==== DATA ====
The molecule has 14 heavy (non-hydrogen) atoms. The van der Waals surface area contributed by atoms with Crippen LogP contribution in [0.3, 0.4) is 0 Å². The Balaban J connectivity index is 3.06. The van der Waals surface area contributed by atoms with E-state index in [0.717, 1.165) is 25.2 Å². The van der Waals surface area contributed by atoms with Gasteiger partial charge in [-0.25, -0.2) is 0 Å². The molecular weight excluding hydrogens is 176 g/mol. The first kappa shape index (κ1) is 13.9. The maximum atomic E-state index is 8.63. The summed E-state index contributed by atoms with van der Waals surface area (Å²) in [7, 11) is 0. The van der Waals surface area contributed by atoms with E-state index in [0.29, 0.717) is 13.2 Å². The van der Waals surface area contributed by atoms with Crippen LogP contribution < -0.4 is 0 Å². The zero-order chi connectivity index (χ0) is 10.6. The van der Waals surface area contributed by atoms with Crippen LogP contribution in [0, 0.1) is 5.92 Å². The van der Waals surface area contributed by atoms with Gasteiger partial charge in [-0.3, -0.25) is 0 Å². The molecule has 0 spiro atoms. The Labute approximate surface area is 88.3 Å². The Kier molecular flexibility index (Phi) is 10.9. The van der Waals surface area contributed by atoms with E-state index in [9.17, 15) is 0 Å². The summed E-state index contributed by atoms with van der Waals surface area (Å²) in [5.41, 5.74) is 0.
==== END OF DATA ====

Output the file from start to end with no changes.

The molecule has 14 heavy (non-hydrogen) atoms. The van der Waals surface area contributed by atoms with Crippen LogP contribution in [0.3, 0.4) is 0 Å². The Balaban J connectivity index is 3.06. The van der Waals surface area contributed by atoms with E-state index in [0.717, 1.165) is 25.2 Å². The van der Waals surface area contributed by atoms with Gasteiger partial charge in [-0.25, -0.2) is 0 Å². The molecular weight excluding hydrogens is 176 g/mol. The first kappa shape index (κ1) is 13.9. The maximum atomic E-state index is 8.63. The summed E-state index contributed by atoms with van der Waals surface area (Å²) in [7, 11) is 0. The van der Waals surface area contributed by atoms with E-state index in [0.29, 0.717) is 13.2 Å². The van der Waals surface area contributed by atoms with Crippen LogP contribution < -0.4 is 0 Å². The zero-order chi connectivity index (χ0) is 10.6. The van der Waals surface area contributed by atoms with Crippen LogP contribution in [0, 0.1) is 5.92 Å². The van der Waals surface area contributed by atoms with Gasteiger partial charge in [-0.3, -0.25) is 0 Å². The molecule has 0 spiro atoms. The Labute approximate surface area is 88.3 Å². The Kier molecular flexibility index (Phi) is 10.9. The van der Waals surface area contributed by atoms with E-state index in [9.17, 15) is 0 Å². The summed E-state index contributed by atoms with van der Waals surface area (Å²) in [5.41, 5.74) is 0.